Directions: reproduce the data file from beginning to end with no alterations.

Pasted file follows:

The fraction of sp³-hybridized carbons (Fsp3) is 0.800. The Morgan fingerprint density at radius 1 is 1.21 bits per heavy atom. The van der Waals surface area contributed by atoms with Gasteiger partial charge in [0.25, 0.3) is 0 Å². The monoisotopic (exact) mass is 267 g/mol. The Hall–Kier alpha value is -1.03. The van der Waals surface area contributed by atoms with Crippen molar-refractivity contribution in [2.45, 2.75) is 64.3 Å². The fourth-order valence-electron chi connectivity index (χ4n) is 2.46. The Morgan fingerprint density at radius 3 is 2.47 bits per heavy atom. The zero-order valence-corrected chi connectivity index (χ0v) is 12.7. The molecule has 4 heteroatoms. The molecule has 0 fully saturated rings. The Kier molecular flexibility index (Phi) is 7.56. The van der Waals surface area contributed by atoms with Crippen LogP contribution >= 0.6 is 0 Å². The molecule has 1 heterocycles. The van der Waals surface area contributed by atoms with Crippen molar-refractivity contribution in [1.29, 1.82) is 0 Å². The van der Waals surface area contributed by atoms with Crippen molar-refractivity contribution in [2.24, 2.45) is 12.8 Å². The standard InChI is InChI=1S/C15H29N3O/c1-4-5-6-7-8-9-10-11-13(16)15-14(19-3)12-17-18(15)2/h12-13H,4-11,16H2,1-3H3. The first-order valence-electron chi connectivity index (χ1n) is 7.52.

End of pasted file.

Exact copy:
The fraction of sp³-hybridized carbons (Fsp3) is 0.800. The Morgan fingerprint density at radius 1 is 1.21 bits per heavy atom. The van der Waals surface area contributed by atoms with Gasteiger partial charge in [0.25, 0.3) is 0 Å². The monoisotopic (exact) mass is 267 g/mol. The Hall–Kier alpha value is -1.03. The van der Waals surface area contributed by atoms with Crippen molar-refractivity contribution in [2.45, 2.75) is 64.3 Å². The fourth-order valence-electron chi connectivity index (χ4n) is 2.46. The Morgan fingerprint density at radius 3 is 2.47 bits per heavy atom. The zero-order valence-corrected chi connectivity index (χ0v) is 12.7. The molecule has 4 heteroatoms. The molecule has 0 fully saturated rings. The Kier molecular flexibility index (Phi) is 7.56. The van der Waals surface area contributed by atoms with Crippen LogP contribution >= 0.6 is 0 Å². The molecule has 1 heterocycles. The van der Waals surface area contributed by atoms with Crippen molar-refractivity contribution in [1.29, 1.82) is 0 Å². The van der Waals surface area contributed by atoms with Crippen molar-refractivity contribution in [2.24, 2.45) is 12.8 Å². The standard InChI is InChI=1S/C15H29N3O/c1-4-5-6-7-8-9-10-11-13(16)15-14(19-3)12-17-18(15)2/h12-13H,4-11,16H2,1-3H3. The first-order valence-electron chi connectivity index (χ1n) is 7.52.